I recently threw myself out of my comfort zone and travelled to Pakistan. The main reason for the trip was to review the country’s flagship airline’s best product on a premium route. You can read my disappointing — but amusing — experience here.
I’ve been to more than 70 countries, but Pakistan was unlike anywhere I’d ever visited. I did quite a bit of research for the trip but there were a few quirks to my experience that I didn’t come across in any forums, blogs or travel advice.
Here is what I wish I’d known before I arrived.
1. Visa processes are frustrating
I expected my e-Visa to take around five days, as it seemed to for other applicants. After about 20 days, when it had still not arrived, I tried my luck landing at Lahore International Airport (LHE) and hoping it would have been processed by the time I landed.
I had all the required information with me — dozens and dozens of pages printed out. While the immigration officers were very friendly, welcoming and apologetic for how absurdly slow their embassies had been, there was absolutely nothing they could do on the spot despite me having everything I needed for a visa. I was sent back to Istanbul (IST) immediately on the same plane I arrived in.
You can read more about exactly what happened after that here.
Read more: 3 reasons why you should visit Mumbai
2. Wearing shorts is considered inappropriate
I visited Pakistan in September while it was still a scorching 37 or 38 degrees Celcius every single day. While the sunshine was nice, it was extremely hot to walk around outside. I packed four pairs of lightweight shorts to wear in this weather and only one pair of jeans.
When I landed and took a taxi from the airport to the hotel, I noticed every single man, woman and child on the street was wearing long trousers or long robes down to their ankles. In the hotel, the same thing — all staff and guests were wearing long trousers and robes in the heat.
I was going on a tour with a guide the following day so happened to inquire about where wearing shorts would be acceptable. The guide was shocked at the suggestion and insisted that while appropriate on the streets it was forbidden to wear them at the historic and religious sites he was taking me to.
The shorts remained unworn for the duration of the trip while my jeans radiated the heat every time I stepped outside. Lesson learned — take lightweight, loose trousers.
3. Locals are curiously friendly
I saw around five other tourists during the five days I was in Lahore. The city seemed to receive very few foreign tourists, which meant I got a lot of interest from locals when I ventured out.
I received plenty of friendly greetings as well as requests for selfies on their new, top-of-the-range mobile phones. This wasn’t unexpected or unusual as I’d experienced this in parts of China. What did surprise me and did make me initially feel a little uncomfortable at times was that groups of locals would start following me down the street.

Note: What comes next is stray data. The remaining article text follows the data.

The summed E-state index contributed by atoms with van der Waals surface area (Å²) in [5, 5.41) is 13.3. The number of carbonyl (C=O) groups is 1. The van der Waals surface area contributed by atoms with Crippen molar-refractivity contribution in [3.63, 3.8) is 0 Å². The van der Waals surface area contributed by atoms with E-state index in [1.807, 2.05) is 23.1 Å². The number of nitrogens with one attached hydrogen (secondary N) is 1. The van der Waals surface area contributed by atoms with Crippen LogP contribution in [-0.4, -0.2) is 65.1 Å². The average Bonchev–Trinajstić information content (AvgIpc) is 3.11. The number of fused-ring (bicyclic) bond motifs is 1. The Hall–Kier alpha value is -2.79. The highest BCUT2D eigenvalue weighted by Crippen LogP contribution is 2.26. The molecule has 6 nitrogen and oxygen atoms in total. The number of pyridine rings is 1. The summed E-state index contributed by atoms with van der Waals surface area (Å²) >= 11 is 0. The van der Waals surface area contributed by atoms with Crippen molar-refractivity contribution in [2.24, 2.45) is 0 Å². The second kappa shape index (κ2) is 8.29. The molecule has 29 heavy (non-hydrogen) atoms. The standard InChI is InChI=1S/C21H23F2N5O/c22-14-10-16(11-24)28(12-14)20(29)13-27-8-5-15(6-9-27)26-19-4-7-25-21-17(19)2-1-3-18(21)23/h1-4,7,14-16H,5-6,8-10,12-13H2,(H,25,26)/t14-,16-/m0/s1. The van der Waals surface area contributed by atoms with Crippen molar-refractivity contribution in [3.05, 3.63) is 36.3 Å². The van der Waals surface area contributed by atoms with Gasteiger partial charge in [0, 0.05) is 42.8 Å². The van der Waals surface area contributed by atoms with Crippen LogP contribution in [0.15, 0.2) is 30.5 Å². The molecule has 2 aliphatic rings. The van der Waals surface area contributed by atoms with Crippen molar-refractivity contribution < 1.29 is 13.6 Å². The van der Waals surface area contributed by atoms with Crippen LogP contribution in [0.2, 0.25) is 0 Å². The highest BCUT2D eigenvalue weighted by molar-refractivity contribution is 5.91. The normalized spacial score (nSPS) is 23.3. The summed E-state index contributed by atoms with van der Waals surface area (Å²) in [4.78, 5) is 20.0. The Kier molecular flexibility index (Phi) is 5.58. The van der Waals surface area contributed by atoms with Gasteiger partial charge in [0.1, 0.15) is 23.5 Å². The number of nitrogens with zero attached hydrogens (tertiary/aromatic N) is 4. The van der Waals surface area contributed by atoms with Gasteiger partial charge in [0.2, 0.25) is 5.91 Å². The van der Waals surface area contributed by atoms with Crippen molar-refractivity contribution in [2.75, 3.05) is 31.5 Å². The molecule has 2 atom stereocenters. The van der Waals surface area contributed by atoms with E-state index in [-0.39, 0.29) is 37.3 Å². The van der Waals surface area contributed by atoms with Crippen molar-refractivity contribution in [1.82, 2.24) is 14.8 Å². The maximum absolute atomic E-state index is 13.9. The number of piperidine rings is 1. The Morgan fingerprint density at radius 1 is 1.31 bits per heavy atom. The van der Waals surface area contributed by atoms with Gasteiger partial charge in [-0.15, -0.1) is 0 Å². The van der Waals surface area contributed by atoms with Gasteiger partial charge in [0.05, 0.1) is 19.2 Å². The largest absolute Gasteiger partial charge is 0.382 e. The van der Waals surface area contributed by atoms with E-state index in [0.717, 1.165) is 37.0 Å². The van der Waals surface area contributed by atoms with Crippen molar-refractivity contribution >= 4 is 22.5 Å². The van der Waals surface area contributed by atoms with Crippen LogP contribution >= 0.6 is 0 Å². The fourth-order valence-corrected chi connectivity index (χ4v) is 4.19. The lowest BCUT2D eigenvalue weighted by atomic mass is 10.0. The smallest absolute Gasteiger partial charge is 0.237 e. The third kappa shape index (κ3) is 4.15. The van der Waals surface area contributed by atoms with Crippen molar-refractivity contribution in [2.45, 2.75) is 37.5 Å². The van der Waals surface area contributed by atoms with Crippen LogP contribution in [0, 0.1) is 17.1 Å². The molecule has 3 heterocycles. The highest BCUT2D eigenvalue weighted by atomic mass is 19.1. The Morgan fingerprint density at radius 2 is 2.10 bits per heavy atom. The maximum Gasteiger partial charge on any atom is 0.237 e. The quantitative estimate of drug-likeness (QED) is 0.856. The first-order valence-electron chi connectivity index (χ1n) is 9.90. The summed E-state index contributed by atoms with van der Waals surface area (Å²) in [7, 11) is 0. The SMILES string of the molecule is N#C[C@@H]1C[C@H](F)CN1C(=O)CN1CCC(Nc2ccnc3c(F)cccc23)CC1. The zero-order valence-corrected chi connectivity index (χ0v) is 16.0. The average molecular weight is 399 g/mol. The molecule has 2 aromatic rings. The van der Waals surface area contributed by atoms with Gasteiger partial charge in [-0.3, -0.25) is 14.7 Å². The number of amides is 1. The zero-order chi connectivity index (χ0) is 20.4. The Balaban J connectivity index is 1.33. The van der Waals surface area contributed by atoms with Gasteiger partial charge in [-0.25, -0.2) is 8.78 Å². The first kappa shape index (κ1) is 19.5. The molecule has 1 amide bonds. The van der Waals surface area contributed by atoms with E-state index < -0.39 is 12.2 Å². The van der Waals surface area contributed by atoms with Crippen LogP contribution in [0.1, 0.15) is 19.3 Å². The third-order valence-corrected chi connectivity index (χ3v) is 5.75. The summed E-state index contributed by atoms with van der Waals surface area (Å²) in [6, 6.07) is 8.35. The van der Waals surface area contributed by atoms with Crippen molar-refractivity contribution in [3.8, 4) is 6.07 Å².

4. Alcohol is illegal but incredibly easy to acquire
I did know before visiting that alcohol was not sold in most of Pakistan except in a few very high-end international hotels. With the searing heat I was dreaming of an ice-cold beer. I was browsing the hotel directory when I found an odd footnote that said, “If you wish to order alcohol please ask staff”. I wandered down to reception with the directory and asked about this. They seemed surprised and offended that I would ask and insisted this was not available or possible.
I wandered back to my room, dejected but not very surprised — after all, I was in a conservative, predominantly Muslim country. However, less than 30 seconds after closing the door to my room there was a knock. A bellboy was standing there with a big plastic bag. He said, “You want beer?”
Surprised, I nodded and invited him into the room. He started pulling 500ml cans of beer from the bag, which oddly, were brewed in Pakistan. He happily offered them to me for around £2.50 each, but insisted I pay him cash on the spot rather than billing my room.
5. Hotel pool hours are divided into gender
I specifically picked a hotel with a pool, as I knew how hot it was going to be each day. It was frustrating to learn only when I arrived that there were only a few hours a day I could use it. The opening hours are divided between men, women and families (meaning you had to have a child with you to enter). I had to organise my days around the small windows I could actually use the pool.
And don’t expect sunbathing with a cocktail in hand — the chairs were kept under cover and the pool users were almost all locals who got into the water for an hour or so and left immediately.
Travelling to far-flung places is exciting and educational, but make sure you read up extensively on the country and not assume things. Forums, blogs and of course The Points Guy U.K. are great tools.
Featured photo by Muhammad Owais Khan/Getty Images.